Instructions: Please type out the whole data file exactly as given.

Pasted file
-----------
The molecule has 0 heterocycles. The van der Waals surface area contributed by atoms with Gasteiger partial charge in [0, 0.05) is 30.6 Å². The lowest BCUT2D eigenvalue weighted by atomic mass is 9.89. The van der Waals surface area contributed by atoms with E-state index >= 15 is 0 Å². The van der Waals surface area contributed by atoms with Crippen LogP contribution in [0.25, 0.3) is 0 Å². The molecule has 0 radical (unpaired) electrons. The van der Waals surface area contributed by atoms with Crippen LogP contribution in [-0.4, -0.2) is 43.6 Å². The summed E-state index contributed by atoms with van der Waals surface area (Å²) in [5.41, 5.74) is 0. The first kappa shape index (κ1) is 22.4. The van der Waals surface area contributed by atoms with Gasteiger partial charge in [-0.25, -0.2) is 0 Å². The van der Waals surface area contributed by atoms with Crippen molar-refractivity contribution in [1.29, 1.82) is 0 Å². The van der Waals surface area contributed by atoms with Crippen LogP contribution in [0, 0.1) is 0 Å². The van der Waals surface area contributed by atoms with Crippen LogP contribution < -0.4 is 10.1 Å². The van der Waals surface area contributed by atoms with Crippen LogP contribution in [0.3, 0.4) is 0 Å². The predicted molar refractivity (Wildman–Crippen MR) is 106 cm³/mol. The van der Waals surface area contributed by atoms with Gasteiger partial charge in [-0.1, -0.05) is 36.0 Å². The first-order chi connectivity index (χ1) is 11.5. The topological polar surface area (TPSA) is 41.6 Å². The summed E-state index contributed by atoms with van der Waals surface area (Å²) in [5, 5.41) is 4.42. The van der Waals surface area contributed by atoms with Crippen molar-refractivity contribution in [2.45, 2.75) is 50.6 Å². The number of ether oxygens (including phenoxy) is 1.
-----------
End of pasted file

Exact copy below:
The molecule has 0 heterocycles. The van der Waals surface area contributed by atoms with Gasteiger partial charge in [0, 0.05) is 30.6 Å². The lowest BCUT2D eigenvalue weighted by atomic mass is 9.89. The van der Waals surface area contributed by atoms with E-state index >= 15 is 0 Å². The van der Waals surface area contributed by atoms with Crippen LogP contribution in [0.25, 0.3) is 0 Å². The molecule has 0 radical (unpaired) electrons. The van der Waals surface area contributed by atoms with Crippen LogP contribution in [-0.4, -0.2) is 43.6 Å². The summed E-state index contributed by atoms with van der Waals surface area (Å²) in [5.41, 5.74) is 0. The first kappa shape index (κ1) is 22.4. The van der Waals surface area contributed by atoms with Gasteiger partial charge in [-0.25, -0.2) is 0 Å². The van der Waals surface area contributed by atoms with Crippen molar-refractivity contribution in [1.29, 1.82) is 0 Å². The van der Waals surface area contributed by atoms with Crippen LogP contribution in [0, 0.1) is 0 Å². The van der Waals surface area contributed by atoms with Crippen LogP contribution < -0.4 is 10.1 Å². The van der Waals surface area contributed by atoms with Crippen LogP contribution in [0.3, 0.4) is 0 Å². The predicted molar refractivity (Wildman–Crippen MR) is 106 cm³/mol. The van der Waals surface area contributed by atoms with Gasteiger partial charge in [-0.1, -0.05) is 36.0 Å². The first-order chi connectivity index (χ1) is 11.5. The topological polar surface area (TPSA) is 41.6 Å². The summed E-state index contributed by atoms with van der Waals surface area (Å²) in [5, 5.41) is 4.42. The van der Waals surface area contributed by atoms with Crippen molar-refractivity contribution in [2.45, 2.75) is 50.6 Å². The number of ether oxygens (including phenoxy) is 1.